Cohorts of 14 audience members then are taken out of VR and then exit through a series of three pieces of immersive art that feature a Powers of 10 inspired piece about scale, a hall of mirrors wormhole, and then finally a piece of art based on Earth as you look at a virtual window on the ceiling with sunlight beaming down onto the ground.

Overall, it was a really satisfying combination, and a really well thought-out onboarding and offboarding user journey. This experience will likely serve as the first highly-polished VR experience for many people, and it is able to facilitate enough of a shared experience to connect with friends and family, but also enough variation and difference as there nearly 60 clips included but only time to watch a dozen or so.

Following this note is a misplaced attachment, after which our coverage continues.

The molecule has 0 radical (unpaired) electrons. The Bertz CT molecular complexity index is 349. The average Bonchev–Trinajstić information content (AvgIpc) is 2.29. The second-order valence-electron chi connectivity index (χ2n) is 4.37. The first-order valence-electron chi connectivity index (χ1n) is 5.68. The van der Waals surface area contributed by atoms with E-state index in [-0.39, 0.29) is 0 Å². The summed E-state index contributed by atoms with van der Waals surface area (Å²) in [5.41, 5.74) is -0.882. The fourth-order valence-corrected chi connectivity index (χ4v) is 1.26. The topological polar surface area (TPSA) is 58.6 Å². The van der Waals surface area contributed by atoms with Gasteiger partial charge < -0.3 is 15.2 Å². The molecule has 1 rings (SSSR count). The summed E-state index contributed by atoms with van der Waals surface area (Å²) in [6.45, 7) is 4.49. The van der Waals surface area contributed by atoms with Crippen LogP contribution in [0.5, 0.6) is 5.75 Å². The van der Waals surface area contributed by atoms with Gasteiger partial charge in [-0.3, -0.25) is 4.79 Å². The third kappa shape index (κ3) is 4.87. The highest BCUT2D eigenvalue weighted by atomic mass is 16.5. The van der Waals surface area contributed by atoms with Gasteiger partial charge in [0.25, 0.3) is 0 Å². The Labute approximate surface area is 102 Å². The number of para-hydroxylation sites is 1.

The Infinite originally opened in Montreal on August 17, 2021, then moved to Houston on December 20, 2021, and recently opened in Seattle-Tacoma, Washington on May 25, 2022. It will opening up in San Francisco for five months later in 2022, followed by Chicago, and then potentially opening in smaller venues after that. Tickets can be bought on their TheInfiniteExperience.world website.

After, I had a chance to go through The Infinite in Seattle-Tacoma on June 2nd, then I was able to break down the experience and process of creating it with Félix Lajeunesse, Co-Founder and a Creative Director of Felix & Paul Studios and Julie Tremblay, Executive Producer at PHI Studio creating VR exhibits for the past five years.


This is a listener-supported podcast through the Voices of VR Patreon.

Music: Fatality

Rough Transcript